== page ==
With the help of a federal grant, the Corbett administration is launching a drug take-back program in Pennsylvania, intended to decrease the chances that old prescriptions will be abused.
Up to 250 large blue boxes will be placed across the state, most of them at police stations. Those with old prescriptions or over-the-counter medicines can drop them in the box, anonymously, and eliminate the likelihood the leftovers will fall into the wrong hands.
About a third of all medications that are purchased in the U.S. expire or aren’t used, according to Pennsylvania’s Physician General Dr. Carrie DeLone. And prescriptions are often the gateway for harder, illegal drugs, say law enforcement officials.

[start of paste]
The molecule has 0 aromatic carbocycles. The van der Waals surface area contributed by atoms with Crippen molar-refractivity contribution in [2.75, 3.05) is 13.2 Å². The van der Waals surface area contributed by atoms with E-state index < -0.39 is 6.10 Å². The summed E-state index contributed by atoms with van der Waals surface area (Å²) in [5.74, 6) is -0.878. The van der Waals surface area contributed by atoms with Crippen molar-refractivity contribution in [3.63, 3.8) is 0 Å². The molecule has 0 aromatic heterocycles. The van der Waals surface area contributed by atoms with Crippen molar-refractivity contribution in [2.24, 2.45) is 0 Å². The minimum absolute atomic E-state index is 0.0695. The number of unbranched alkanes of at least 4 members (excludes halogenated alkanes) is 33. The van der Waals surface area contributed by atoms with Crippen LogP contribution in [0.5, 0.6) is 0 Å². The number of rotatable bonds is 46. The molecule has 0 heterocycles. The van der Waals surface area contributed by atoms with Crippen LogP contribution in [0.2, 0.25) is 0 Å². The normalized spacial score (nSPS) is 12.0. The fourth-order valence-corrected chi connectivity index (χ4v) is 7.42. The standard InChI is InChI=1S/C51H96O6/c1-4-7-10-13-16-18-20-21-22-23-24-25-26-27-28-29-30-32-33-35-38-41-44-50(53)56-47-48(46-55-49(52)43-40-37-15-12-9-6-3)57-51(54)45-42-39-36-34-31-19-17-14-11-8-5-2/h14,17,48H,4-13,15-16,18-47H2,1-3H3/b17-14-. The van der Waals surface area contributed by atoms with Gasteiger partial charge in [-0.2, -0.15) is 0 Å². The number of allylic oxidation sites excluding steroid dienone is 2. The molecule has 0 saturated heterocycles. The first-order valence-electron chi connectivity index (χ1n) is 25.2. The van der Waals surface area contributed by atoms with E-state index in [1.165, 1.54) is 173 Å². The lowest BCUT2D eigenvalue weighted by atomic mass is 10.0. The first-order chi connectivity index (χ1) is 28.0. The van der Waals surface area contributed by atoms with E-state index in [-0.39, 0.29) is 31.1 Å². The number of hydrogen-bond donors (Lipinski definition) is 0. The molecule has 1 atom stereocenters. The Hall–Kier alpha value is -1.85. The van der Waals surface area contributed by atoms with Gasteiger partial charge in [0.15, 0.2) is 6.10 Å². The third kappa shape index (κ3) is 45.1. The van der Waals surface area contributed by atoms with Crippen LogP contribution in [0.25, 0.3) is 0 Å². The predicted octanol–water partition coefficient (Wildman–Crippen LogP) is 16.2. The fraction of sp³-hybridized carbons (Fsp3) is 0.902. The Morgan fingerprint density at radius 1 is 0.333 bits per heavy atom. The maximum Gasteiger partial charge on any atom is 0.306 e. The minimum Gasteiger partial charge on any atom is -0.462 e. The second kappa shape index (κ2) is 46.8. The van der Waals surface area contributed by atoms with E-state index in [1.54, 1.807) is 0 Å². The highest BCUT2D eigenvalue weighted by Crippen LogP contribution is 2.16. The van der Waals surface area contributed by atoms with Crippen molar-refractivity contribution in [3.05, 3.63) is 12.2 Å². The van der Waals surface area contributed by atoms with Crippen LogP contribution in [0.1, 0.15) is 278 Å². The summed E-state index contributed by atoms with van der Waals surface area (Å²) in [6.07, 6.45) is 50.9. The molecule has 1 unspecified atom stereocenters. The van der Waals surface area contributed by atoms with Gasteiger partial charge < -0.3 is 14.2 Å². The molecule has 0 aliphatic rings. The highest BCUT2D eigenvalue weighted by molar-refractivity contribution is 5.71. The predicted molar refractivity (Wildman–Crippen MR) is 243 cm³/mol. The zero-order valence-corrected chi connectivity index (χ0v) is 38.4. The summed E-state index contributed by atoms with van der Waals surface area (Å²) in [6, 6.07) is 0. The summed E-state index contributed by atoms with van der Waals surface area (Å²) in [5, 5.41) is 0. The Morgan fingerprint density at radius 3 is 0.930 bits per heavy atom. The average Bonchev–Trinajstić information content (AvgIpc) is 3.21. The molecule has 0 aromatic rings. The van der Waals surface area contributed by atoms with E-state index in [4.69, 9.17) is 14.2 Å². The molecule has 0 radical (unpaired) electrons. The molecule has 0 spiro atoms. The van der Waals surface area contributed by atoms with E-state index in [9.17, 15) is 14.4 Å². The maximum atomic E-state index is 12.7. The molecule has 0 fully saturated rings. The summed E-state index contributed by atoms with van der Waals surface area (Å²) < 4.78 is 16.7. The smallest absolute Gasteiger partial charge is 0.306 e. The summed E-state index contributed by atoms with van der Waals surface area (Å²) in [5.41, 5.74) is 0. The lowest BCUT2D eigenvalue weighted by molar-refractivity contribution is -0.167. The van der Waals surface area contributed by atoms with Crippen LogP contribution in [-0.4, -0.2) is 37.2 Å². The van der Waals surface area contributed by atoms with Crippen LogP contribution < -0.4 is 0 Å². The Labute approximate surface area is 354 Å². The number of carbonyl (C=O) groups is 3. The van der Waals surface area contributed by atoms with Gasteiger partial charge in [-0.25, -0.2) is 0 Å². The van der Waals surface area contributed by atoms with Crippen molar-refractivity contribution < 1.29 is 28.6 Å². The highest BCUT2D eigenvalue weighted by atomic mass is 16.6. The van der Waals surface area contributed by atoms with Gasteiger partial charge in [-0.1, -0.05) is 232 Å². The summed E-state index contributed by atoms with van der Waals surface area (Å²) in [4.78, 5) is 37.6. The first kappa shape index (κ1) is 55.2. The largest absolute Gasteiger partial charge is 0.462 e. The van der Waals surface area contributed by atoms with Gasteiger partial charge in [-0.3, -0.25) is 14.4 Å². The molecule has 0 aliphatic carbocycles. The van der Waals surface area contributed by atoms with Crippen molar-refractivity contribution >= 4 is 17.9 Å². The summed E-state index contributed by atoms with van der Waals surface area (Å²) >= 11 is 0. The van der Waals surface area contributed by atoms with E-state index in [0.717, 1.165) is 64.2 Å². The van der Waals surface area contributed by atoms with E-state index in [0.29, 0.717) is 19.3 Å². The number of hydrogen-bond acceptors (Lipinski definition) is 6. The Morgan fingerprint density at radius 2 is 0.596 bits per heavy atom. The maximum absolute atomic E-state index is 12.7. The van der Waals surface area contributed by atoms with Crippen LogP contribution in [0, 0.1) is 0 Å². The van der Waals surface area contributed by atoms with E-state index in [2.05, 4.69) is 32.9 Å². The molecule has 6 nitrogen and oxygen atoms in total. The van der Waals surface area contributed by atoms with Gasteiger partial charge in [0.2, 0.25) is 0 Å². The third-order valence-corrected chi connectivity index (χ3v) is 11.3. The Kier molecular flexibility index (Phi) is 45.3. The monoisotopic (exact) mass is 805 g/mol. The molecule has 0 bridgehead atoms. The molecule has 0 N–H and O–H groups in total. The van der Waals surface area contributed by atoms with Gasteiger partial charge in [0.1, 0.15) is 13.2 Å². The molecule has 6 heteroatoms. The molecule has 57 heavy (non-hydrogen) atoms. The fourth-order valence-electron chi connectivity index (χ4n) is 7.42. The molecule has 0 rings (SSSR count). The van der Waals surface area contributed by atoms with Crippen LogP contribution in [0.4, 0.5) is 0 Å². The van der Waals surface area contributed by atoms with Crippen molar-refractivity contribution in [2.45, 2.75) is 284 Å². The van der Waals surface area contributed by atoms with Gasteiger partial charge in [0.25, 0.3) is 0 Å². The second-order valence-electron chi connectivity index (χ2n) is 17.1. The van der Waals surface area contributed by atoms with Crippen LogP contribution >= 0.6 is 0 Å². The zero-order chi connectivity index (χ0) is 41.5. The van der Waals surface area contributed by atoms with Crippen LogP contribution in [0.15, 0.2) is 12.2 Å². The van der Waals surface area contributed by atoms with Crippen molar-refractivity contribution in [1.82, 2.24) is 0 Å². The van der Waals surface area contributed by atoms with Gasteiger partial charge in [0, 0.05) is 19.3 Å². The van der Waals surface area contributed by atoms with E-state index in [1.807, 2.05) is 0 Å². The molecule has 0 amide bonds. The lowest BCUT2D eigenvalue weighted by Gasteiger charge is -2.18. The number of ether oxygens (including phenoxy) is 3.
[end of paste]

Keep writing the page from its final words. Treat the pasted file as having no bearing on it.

Because federal regulation requires the boxes to be monitored by law enforcement, most of them will be placed at police stations, said Gary Tennis, secretary of the state Department of Drug and Alcohol Programs.
“It’s a good regulation because when you collect all of these, it’s a little bit of a pot of gold at the end of a rainbow, for someone with addiction, or for someone in the business of selling these,” Tennis said.
Boxes have already been placed in 29 counties.
The Pennsylvania Commission on Crime and Delinquency received a federal grant of $100,000 for their purchase.